All investments are subject to market risk, including possible loss of principal. Diversification cannot assure a profit or protect against loss in a declining market. Investors cannot invest directly in a benchmark.
A yield curve is a curve on a graph in which the yield of fixed-interest securities is plotted against the length of time they have to run to maturity.
A credit spread is the difference in yield between two bonds of similar maturity, but different credit quality.
Convertible arbitrage is a market-neutral investment strategy often employed by hedge funds that involves the simultaneous purchase of convertible securities and the short sale of the same issuer’s common stock.
Distressed/Restructuring strategies which employ an investment process focused on corporate fixed income instruments, primarily on corporate credit instruments of companies trading at significant discounts to their value at issuance or obliged (par value) at maturity as a result of either formal bankruptcy proceeding or financial market perception of near term proceedings.
A Global Macro strategy is a strategy that bases its holdings, such as long and short positions in various equity, fixed-income, currency, commodities, and futures markets, primarily on the overall economic and political views of various countries, or their macroeconomic principles.
Event Driven investing is designed to capture price movement generated by a significant pending corporate event, such as a merger, corporate restructuring, liquidation, bankruptcy, or reorganization.
Equity Hedge investing buys stocks that are undervalued and short sells stocks that are overvalued. This strategy may commonly employ variable exposure as well as the use of leverage.
Distressed securities are securities over companies or government entities that are experiencing financial or operational distress, default, or are under bankruptcy.
Relative-value arbitrage is an investment strategy that seeks to take advantage of price differentials between related financial instruments, such as stocks and bonds, by simultaneously buying and selling the different securities—thereby allowing investors to potentially profit from the “relative value” of the two securities.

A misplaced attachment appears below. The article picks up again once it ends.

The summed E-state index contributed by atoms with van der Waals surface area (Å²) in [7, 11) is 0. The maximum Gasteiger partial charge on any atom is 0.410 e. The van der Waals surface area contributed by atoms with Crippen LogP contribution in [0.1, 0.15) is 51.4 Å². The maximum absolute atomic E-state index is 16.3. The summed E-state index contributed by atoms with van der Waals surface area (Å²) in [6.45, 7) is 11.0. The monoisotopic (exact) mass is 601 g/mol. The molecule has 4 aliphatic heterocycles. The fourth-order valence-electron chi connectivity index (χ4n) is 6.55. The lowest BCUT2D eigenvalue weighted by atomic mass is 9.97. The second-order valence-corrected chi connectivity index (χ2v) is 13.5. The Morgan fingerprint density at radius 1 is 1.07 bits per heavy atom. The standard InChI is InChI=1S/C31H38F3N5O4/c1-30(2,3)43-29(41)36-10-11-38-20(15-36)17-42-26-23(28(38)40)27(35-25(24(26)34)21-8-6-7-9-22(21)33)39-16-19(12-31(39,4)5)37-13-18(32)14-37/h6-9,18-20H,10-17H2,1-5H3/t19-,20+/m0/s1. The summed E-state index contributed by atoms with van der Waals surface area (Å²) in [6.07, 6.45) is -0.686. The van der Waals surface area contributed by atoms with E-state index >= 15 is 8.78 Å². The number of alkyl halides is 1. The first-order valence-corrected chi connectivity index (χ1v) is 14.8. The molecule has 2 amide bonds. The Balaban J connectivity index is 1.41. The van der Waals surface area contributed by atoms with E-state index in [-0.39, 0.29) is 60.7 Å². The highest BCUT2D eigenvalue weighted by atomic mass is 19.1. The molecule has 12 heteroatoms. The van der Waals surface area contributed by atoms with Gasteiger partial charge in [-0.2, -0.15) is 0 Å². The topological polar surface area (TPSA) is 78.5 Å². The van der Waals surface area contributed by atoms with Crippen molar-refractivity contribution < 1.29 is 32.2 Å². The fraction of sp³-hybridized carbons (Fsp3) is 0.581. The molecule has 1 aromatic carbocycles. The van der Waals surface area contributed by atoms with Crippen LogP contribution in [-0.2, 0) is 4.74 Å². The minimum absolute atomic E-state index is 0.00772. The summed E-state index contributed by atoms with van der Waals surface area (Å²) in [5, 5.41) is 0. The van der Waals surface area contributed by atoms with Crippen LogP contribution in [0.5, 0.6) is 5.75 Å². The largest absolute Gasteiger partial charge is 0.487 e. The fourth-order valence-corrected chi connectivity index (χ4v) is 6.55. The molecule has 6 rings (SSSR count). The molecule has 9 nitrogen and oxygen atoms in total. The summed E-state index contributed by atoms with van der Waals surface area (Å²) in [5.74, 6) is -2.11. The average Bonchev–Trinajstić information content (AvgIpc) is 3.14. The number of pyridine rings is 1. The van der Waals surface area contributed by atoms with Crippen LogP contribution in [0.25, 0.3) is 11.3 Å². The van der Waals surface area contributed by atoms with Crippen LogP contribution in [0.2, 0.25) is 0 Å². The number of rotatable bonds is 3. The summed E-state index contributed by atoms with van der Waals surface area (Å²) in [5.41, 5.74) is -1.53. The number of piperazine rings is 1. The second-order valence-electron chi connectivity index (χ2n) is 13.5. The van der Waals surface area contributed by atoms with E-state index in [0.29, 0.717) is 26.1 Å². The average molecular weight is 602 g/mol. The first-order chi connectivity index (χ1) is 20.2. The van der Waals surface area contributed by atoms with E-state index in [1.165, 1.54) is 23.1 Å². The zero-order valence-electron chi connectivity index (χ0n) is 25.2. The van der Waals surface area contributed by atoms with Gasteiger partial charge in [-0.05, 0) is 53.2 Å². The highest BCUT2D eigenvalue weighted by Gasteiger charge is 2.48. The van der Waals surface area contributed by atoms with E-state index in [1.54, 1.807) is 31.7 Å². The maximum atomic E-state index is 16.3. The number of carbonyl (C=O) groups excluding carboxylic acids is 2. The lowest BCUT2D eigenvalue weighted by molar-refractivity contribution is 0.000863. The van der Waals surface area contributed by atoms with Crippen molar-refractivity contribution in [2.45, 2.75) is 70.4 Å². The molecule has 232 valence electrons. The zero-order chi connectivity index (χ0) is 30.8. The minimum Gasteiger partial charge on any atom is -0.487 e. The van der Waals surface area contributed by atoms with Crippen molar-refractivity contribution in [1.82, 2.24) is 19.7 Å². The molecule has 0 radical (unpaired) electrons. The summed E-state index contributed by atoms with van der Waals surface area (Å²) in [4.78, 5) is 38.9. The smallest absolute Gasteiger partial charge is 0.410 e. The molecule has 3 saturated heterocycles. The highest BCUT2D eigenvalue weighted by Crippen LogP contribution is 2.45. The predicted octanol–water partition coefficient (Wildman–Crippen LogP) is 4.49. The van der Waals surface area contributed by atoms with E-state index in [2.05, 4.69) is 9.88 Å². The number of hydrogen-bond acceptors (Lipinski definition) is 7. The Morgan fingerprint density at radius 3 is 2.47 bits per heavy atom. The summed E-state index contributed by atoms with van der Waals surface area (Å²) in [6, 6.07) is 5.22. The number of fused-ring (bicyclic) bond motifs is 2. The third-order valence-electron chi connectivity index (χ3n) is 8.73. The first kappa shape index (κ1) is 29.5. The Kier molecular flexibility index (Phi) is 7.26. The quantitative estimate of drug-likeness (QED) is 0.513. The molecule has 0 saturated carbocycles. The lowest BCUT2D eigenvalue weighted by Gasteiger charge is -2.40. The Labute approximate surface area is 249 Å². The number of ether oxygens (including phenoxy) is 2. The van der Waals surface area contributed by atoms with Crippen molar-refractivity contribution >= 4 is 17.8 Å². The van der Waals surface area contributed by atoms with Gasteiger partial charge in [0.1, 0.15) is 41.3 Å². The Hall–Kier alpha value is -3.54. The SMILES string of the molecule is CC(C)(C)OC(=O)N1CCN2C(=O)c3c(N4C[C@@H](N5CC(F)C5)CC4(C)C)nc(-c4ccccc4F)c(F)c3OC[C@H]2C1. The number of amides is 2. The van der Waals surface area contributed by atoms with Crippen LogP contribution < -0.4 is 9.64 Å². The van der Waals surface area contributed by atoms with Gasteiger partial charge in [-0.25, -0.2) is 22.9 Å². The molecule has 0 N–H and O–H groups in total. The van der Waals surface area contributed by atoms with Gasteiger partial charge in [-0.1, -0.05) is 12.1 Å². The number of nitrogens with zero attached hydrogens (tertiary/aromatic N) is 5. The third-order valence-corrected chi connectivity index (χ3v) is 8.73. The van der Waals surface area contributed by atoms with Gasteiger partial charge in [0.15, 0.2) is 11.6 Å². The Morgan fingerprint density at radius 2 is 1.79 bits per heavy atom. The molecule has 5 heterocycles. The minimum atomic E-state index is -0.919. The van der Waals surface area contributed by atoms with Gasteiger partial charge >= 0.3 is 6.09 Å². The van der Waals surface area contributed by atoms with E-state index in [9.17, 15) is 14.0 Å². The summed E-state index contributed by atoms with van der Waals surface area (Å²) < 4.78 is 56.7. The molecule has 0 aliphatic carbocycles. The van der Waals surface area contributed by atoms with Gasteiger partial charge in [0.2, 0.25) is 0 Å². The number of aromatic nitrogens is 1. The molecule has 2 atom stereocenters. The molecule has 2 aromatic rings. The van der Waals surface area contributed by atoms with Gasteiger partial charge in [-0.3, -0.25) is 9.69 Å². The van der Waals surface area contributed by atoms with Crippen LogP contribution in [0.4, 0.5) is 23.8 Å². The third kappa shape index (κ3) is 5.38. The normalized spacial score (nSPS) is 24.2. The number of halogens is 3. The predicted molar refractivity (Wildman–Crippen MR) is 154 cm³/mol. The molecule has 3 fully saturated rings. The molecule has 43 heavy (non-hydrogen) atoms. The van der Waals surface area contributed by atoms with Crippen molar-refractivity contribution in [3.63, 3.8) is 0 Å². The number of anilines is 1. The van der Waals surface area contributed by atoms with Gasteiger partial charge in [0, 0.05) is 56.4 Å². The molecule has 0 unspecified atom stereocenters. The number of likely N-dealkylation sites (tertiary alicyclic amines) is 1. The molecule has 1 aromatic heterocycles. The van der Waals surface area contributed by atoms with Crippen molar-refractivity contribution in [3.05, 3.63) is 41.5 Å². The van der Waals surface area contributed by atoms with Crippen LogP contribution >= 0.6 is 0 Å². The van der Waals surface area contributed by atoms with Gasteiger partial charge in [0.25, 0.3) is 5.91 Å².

The Dow Jones Industrial Average (DJIA) is a price-weighted average of 30 significant stocks traded on the New York Stock Exchange (NYSE) and the NASDAQ.
HFRI Hedge Fund of Funds Index – Fund of Funds invest with multiple managers through funds or managed accounts. The strategy designs a diversified portfolio of managers with the objective of significantly lowering the risk (volatility) of investing with an individual manager. The Fund of Funds manager has discretion in choosing which strategies to invest in for the portfolio.
The S&P 500 Index is a capitalization-weighted index of 500 stocks. The index is designed to measure performance of the broad domestic economy through changes in the aggregate market value of 500 stocks representing all major industries.
The U.S. Consumer Price Index (CPI) is a set of consumer price indices calculated by the U.S. Bureau of Labor Statistics (BLS). To be precise, the BLS routinely computes many different CPIs that are used for different purposes. Each is a time series measure of the price of consumer goods and services.
Consumer Price Index for All Urban Consumers (CPI-U) – A measure that examines the changes in the price of a basket of goods and services purchased by urban consumers.
The U.S. Consumer Confidence Index (CCI) is an indicator designed to measure consumer confidence, which is defined as the degree of optimism on the state of the economy that consumers are expressing through their activities of savings and spending.
VIX is the ticker symbol for the Chicago Board Options Exchange (CBOE) Volatility Index, which shows the market’s expectation of 30-day volatility. It is constructed using the implied volatilities of a wide range of S&P 500 index options. This volatility is meant to be forward looking, is calculated from both calls and puts, and is a widely used measure of market risk, often referred to as the “investor fear gauge.”